How do child support laws apply if the non-custodial parent becomes the custodial parent?
My ex-wife has primary child custody of my daughter, I pay them child support, and they live in Michigan. My daughter wants to move to live with me in Florida to finish high school.
If we work out these child custody agreements and I become the custodial parent, would my ex have to pay me child support? How would we get a modification of child support to reflect the new parenting time situation?
I am unable to give you legal advice on divorce. I can give general divorce help for men, though.
If you were divorced in Florida and your former wife then moved to Michigan with your daughter, Florida would still have jurisdiction to modify your final judgment. This means that you could file a supplemental petition to modify parenting time and child support to reflect your new living arrangements.
However, if you were divorced in another state, the analysis becomes tricky because of the Uniform Child Custody Jurisdiction and Enforcement Act and the Uniform Interstate Family Support Act.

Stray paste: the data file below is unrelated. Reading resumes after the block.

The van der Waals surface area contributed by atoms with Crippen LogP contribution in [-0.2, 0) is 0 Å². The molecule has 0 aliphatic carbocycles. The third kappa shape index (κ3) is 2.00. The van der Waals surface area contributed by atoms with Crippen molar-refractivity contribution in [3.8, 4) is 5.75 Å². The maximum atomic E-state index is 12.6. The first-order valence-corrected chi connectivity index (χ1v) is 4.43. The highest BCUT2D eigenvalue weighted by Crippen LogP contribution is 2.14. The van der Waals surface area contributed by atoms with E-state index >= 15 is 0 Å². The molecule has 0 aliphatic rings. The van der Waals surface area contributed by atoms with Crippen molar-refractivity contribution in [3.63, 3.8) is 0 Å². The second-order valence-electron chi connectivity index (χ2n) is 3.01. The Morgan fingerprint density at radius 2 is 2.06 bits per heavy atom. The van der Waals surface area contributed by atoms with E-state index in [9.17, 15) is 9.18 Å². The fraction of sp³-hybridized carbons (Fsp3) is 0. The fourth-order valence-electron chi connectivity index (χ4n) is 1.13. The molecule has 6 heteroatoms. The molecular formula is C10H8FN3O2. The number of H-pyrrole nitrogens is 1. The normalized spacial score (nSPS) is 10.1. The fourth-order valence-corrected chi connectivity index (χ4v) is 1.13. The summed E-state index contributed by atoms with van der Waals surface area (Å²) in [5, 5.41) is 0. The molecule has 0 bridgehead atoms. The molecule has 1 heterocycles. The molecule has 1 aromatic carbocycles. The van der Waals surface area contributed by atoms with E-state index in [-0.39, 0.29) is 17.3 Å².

The idea is that child custody and child support orders should not be conflicting. If an issuing state continues to have continuing exclusive jurisdiction, then a Florida court may not be able to modify the child support award under its own laws, but it may be able to apply the laws of the issuing state to modify the same.
Obviously, it is a complicated analysis and you should consult with an attorney before you relocate your daughter.
To arrange an initial consultation to discuss divorce rights for men with a Cordell & Cordell attorney, including Melissa Knight, an associate attorney in the Tampa, Florida, office, contact Cordell & Cordell.